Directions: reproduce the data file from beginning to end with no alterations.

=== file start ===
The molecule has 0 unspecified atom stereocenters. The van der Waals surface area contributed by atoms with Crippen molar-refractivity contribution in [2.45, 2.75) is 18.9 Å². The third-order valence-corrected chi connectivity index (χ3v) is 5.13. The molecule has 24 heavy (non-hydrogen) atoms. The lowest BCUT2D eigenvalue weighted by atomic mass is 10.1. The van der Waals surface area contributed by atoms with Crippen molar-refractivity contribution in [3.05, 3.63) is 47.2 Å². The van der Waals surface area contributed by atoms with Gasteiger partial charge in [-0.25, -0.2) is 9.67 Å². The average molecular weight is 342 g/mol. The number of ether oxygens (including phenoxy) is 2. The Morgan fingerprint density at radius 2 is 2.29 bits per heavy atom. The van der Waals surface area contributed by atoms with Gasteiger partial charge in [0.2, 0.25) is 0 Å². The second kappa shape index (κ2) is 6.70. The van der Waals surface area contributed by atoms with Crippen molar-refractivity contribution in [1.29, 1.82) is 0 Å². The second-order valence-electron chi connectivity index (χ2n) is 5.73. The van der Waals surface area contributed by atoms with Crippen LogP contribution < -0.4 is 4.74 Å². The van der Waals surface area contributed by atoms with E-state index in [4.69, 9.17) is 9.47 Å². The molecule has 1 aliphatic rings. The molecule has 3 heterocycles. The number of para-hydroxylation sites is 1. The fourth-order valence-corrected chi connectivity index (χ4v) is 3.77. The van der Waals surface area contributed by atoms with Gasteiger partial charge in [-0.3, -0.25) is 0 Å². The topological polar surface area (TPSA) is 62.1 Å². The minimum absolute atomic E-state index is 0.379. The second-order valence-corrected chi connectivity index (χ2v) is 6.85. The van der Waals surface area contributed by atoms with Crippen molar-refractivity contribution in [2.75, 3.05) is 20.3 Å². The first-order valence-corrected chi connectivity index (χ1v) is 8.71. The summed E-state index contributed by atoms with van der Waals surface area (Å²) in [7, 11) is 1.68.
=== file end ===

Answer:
The molecule has 0 unspecified atom stereocenters. The van der Waals surface area contributed by atoms with Crippen molar-refractivity contribution in [2.45, 2.75) is 18.9 Å². The third-order valence-corrected chi connectivity index (χ3v) is 5.13. The molecule has 24 heavy (non-hydrogen) atoms. The lowest BCUT2D eigenvalue weighted by atomic mass is 10.1. The van der Waals surface area contributed by atoms with Crippen molar-refractivity contribution in [3.05, 3.63) is 47.2 Å². The van der Waals surface area contributed by atoms with Gasteiger partial charge in [-0.25, -0.2) is 9.67 Å². The average molecular weight is 342 g/mol. The number of ether oxygens (including phenoxy) is 2. The Morgan fingerprint density at radius 2 is 2.29 bits per heavy atom. The van der Waals surface area contributed by atoms with Gasteiger partial charge in [0.2, 0.25) is 0 Å². The second kappa shape index (κ2) is 6.70. The van der Waals surface area contributed by atoms with Crippen molar-refractivity contribution in [1.29, 1.82) is 0 Å². The second-order valence-electron chi connectivity index (χ2n) is 5.73. The van der Waals surface area contributed by atoms with Crippen LogP contribution < -0.4 is 4.74 Å². The van der Waals surface area contributed by atoms with E-state index in [4.69, 9.17) is 9.47 Å². The molecule has 1 aliphatic rings. The molecule has 3 heterocycles. The number of para-hydroxylation sites is 1. The fourth-order valence-corrected chi connectivity index (χ4v) is 3.77. The van der Waals surface area contributed by atoms with Gasteiger partial charge in [-0.3, -0.25) is 0 Å². The topological polar surface area (TPSA) is 62.1 Å². The minimum absolute atomic E-state index is 0.379. The second-order valence-corrected chi connectivity index (χ2v) is 6.85. The van der Waals surface area contributed by atoms with Crippen molar-refractivity contribution in [2.75, 3.05) is 20.3 Å². The first-order valence-corrected chi connectivity index (χ1v) is 8.71. The summed E-state index contributed by atoms with van der Waals surface area (Å²) in [7, 11) is 1.68.